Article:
A lot of high-end headphones now embrace the planar magnetic design, but that doesn’t mean that they are necessarily better than dynamic. Even though it makes sense, the level of development of dynamic drivers can’t be easily surpassed.
However, one characteristic they have which can be quite useful is that they tend to have a smooth impedance curve across the frequency spectrum. The coils in dynamic headphones are inductors and in combination with the natural capacitance of various components within headphones, they form a resonant circuit. That often leads to an impedance curve that varies wildly by frequency. And that unpredictably affects the signal they receive from some headphone outputs.
Planar magnetic? Not so much. The trace is frequently a kind of snake pattern over the surface of the diaphragm, but it might also be a kind of spiral, or even (in a very early model from Yamaha) several such spirals. None of those has a strong inductance characteristic. And that means they can often be used nicely with less-than-ideal sources.
Both of those use primarily magnetic interactions. Electrostatic drivers work very differently. As with magnetic poles, like electrical charges repel, opposite ones attract. Electrostatic drivers work by placing a very thin diaphragm – usually PET plastic and only a few microns thick – between two perforated metal plates. The plates are called stators. A strong charge is applied to the diaphragm – in modern Stax headphones it’s 580 volts – while the signal is boosted to between 300 and 600 volts and applied to the stators, one pole to one side, one to the other. This changes the charge on each stator, tracking the signal, and these in turn attract and repel the charged diaphragm.
The advantages are similar to planar magnetic in the sense that you have a very light diaphragm which is being driven very evenly across its whole surface. The main downside is that the voltages involved are very high, so a special driver box is required. Those high voltages kind of sound dangerous, given that they’re only centimetres from your head. But in reality, the drivers are incapable of delivering anything but the slightest amount of current. If anyone has ever been hurt by electrostatic headphones, reports of it are too hard for me to find.
The most famous producer of electrostatic headphones is the Japanese firm Stax. Here is one of its diagrams illustrating how the signal changes the direction of the forces on the diaphragm.
Balanced armature drivers
I mentioned “moving iron” driver designs before. They were perhaps the very earliest type of loudspeaker driver, but they went out of fashion with the introduction of dynamic or moving coild drivers. Yet they live on today in the form of balanced armature drivers. In these designs, the coil is not moving. That makes design easier in some ways because you don’t have to worry too much about the weight of the coil, which means you can use more turns of thicker wire, increasing sensitivity while keeping impedance down.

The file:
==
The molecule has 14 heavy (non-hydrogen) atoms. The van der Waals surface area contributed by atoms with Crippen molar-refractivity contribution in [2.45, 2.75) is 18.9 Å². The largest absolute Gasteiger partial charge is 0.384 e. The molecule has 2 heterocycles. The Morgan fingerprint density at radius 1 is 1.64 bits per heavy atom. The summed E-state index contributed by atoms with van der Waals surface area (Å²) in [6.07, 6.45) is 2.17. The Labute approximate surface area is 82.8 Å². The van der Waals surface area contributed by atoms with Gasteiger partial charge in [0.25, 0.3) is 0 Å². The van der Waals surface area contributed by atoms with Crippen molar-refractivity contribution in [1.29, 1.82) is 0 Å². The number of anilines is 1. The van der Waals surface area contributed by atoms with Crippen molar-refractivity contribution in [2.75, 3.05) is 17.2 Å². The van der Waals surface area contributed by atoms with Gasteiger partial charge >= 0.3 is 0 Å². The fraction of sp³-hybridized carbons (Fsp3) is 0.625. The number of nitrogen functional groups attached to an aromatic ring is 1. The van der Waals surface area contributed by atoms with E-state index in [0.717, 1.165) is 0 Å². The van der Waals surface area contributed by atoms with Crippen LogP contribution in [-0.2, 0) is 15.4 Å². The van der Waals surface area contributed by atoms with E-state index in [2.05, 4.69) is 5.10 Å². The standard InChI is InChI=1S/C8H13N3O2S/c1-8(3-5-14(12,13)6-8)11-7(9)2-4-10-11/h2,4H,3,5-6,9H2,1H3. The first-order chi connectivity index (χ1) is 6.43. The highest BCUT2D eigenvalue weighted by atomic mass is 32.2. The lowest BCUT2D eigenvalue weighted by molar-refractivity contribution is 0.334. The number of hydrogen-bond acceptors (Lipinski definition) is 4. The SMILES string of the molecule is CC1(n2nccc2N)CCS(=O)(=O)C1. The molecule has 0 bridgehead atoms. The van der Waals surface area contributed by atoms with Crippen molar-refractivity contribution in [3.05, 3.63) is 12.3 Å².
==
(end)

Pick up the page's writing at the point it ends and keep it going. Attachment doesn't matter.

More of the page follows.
They work by having the coil wrapped around one end of a metal “reed”. The signal provides variable magnetisation to the reed that matches the input signal. The other end of the reed is placed between two permanent magnets. The magnetic fields interact, causing the reed to vibrate in keeping with the signal. The end of the reed pokes out beyond the magnets and a mechanical link transfers the vibration to a diaphragm.
This rough schematic from Wikipedia shows roughly how it works:
As shown, there is no signal going through the coil, so the reed or armature is “balanced”, not tilted towards either the north or south poles. When the AC signal is running one way, the reed will be magnetised and tilt away from the like pole, pushing or pulling the diaphragm as it moves. As the AC signal starts running the other way, the reed will move back in the opposite direction.
What this diagram does not show is how incredibly tiny these balanced armature drivers are. The components are arranged much more efficiently and packed in small rectangular boxes, with a port on the end to allow the generated sound to come out. They are so small that some earbuds incorporate multiple drivers. It’s not uncommon for there to be two treble, two midrange and two or more bass drivers in each earbud. Their relative weakness is in the bass, so there are also hybrid models which use a dynamic driver for bass. Or, alternatively, sometimes more bass balanced armatures are added to increase their level.
Air Motion Transformer headphones are highly unusual. I think there is only one model on the market, from HEDD (Heinz Electrodynamic Design). AMT drivers use a thin folded membrane of PET plastic with a metal trace etched on its surface. Think of the bellows on the sides of an accordion.
A magnetic field is provided by permanent magnets. Despite a lot of reading, I haven’t been able to determine their precise placement or how they translate the signal into movement. What everyone focuses on is the form of the movement. Rather than just pumping in and out like the diaphragms on all other types of headphone or earphone, the folds in the material squeeze air out. This apparently provides a mechanical advantage, accelerating air to four or five times the velocity provided by a regular diaphragm.
That makes for excellent high frequency performance. In loudspeaker applications, AMT drivers are usually employed for upper midrange and treble, but don’t do well in the bass. The HEDD HEDDphone is designed to be full range.
It does seem that the design is fairly low in sensitivity, requiring around ten decibels more power that most over ear open back headphones.
Are there others? Of course. For example there’s the crystal earpiece, which uses the piezoelectric effect of some crystals to produce sound. And no doubt there are plenty of others. Engineers are inventive and there are lots of ways to vibrate air. However, few have made it into products, or those which have don’t seem to be around any more (such as the Stax Electret driver headphones), or the technology simply might not be amenable to high fidelity applications.